July 15 (Bloomberg) -- Citigroup Inc., the third-biggest U.S. bank by assets, posted a 42 percent increase in second-quarter profit that beat analysts’ estimates as stock-trading revenue surged and losses on unwanted assets declined.
Net income climbed to $4.18 billion, or $1.34 a share, from $2.95 billion, or 95 cents, a year earlier, the New York-based bank said today in a statement. Excluding an accounting adjustment, earnings were $1.25 a share, beating the $1.18 average estimate of 27 analysts surveyed by Bloomberg.
Chief Executive Officer Michael Corbat, 53, has fired thousands of workers and scaled back operations in some countries to cut costs since replacing Vikram Pandit, 56, in October. Citi Holdings, the unit created in 2009 as a home for the company’s unwanted assets after the financial crisis, posted its smallest loss ever.
“Citi has done a good job of de-risking its business by pulling out and cleaning up the Citi Holdings assets,” said Marty Mosby, an analyst with Guggenheim Securities LLC. “The critical element for long-term value creation is still a continued lessening of the drag from Citi Holdings.”
Citigroup posted a $274 million loss in the second quarter of 2012 from the sale of some of its stake in Akbank TAS, a Turkish bank, benefiting this year’s profit comparison.
Revenue climbed 8 percent to $20 billion excluding the accounting adjustment and the Akbank transaction. Expenses rose 1 percent to $12.1 billion due to “higher legal and related costs,” according to the statement.
Shares of the company advanced 1.9 percent to $51.75 at 9:58 a.m., and gained 28 percent this year through July 12.
JPMorgan Chase & Co., the biggest U.S. bank, reported profit on July 12 of $6.5 billion, or $1.60 a share. Wells Fargo & Co., the fourth-biggest, posted $5.52 billion, or 98 cents a share.
Revenue at Citigroup’s stock-trading business, run from London by Derek Bandeen, increased 68 percent from a year earlier to $942 million. Richard Staite, an analyst with Atlantic Equities LLP, predicted $634 million, and Moshe Orenbuch with Credit Suisse Group AG estimated $835 million.
JPMorgan’s stock-trading revenue for the period was $1.3 billion, a 24 percent increase.
Citigroup continued winding down and selling unwanted investments in the Citi Holdings unit, which contains a consumer-finance business and billions of dollars of U.S. mortgages. Assets in the division fell 31 percent to $131 billion. Losses narrowed to $570 million from $910 million a year earlier.
Revenue from trading fixed-income products increased 18 percent to $3.37 billion, excluding accounting adjustments, driven by growth in “all major products,” Citigroup said. The figure fell short of estimates from Orenbuch and Staite.
Federal Reserve Chairman Ben S. Bernanke’s comments on May 22 that the central bank could ease up on a bond-buying stimulus program sparked selling of riskier debts. The policy, known as quantitative easing, had encouraged investors to seek out assets with higher yields. Trading volume for both investment-grade and junk bonds increased from the same quarter last year, according to data from the Financial Industry Regulatory Authority.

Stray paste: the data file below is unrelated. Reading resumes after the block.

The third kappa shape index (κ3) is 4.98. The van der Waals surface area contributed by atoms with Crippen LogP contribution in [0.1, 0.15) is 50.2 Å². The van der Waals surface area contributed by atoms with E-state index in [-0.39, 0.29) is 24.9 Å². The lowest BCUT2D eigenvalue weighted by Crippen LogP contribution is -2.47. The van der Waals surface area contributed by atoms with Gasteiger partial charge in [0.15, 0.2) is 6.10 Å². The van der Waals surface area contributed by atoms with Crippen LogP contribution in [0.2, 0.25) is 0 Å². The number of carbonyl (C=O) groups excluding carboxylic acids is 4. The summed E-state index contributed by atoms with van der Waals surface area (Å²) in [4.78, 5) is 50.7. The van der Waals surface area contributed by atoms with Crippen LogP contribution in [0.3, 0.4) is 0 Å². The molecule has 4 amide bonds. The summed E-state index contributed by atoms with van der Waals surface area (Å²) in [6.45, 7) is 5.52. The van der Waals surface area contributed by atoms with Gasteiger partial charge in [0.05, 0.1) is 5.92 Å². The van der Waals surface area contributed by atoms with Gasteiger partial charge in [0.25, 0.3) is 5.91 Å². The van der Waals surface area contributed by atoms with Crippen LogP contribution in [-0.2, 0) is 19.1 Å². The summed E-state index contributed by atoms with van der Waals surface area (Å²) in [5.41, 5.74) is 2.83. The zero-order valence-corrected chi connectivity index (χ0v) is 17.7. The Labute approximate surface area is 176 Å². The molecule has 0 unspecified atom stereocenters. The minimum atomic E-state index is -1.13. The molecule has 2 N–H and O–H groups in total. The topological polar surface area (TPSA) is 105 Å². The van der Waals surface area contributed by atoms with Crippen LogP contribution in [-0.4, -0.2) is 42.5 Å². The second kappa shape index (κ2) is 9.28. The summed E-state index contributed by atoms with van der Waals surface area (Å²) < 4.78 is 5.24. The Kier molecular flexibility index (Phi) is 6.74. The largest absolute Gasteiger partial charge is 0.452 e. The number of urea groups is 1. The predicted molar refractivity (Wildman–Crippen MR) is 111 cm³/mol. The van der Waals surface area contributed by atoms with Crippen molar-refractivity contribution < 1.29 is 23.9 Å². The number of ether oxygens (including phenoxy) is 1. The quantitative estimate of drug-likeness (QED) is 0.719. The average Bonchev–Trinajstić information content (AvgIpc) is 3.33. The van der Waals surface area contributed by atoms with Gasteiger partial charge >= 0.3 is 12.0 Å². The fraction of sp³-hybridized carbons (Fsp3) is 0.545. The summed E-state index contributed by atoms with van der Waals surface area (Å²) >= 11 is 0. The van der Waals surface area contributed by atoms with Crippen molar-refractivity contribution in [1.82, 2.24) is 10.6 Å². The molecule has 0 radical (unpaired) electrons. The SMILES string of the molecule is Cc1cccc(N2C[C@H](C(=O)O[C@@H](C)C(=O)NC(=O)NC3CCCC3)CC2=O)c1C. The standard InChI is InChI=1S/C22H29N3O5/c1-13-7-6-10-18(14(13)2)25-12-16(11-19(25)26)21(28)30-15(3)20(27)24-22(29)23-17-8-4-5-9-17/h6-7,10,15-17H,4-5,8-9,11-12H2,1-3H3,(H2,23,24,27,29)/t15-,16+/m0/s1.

“Citi should have benefited from the volatility caused by the tapering debate,” Staite said before earnings were released. “Trading volumes have been good and I suspect bid-offer spreads widened. Citigroup has strong currency and emerging-markets businesses, ‘‘and should be a natural beneficiary,’’ Staite said.
Emerging-market assets plunged last month after Bernanke’s comments. Jamie Dimon, Corbat’s counterpart at JPMorgan, praised his firm’s handling of the slump and cautioned that other banks may have suffered.
Chief Financial Officer John Gerspach told reporters on a conference call that the lender did a ‘‘very good job of managing our business” in emerging markets. Citigroup’s currency-trading operation that deals in overseas markets was one of the bank’s “key performance businesses,” improving revenue from last year and from the previous quarter, Gerspach said.
Anil Prasad runs the currency-trading unit. Other executives at Citigroup’s fixed-income division include credit-trading boss Carey Lathrop, head of interest-rates trading Andy Morton and Howard Marsh, who leads municipal-bond trading. Jeffrey Perlowitz and Mark Tsesarsky are co-heads of trading of securitized products.
Revenue from fixed-income trading at JPMorgan jumped 17 percent to $4.08 billion from a year earlier, the New York-based lender said last week.
Profit at Citigroup’s consumer-banking unit slid 1 percent to $1.95 billion. The unit released $228 million from reserves previously set aside to cover losses on bad loans, compared with a $753 million release for the same quarter last year.
Citigroup co-President Manuel Medina-Mora runs the consumer bank, which operates about 4,000 branches across almost 40 countries. Corbat and Medina-Mora are selling and scaling back consumer operations in some emerging markets, including Turkey and Uruguay, as part of a plan to cut costs that includes firing 11,000 workers.
The bank employed 253,000 as of June 30, 3 percent fewer than a year earlier.
Fees from investment banking, which includes managing bond and share sales for clients and providing advice on mergers and acquisitions, climbed 21 percent to $1.04 billion, exceeding the $888 million predicted by Orenbuch. Raymond J. McGuire and Tyler Dickson oversee the unit in New York.
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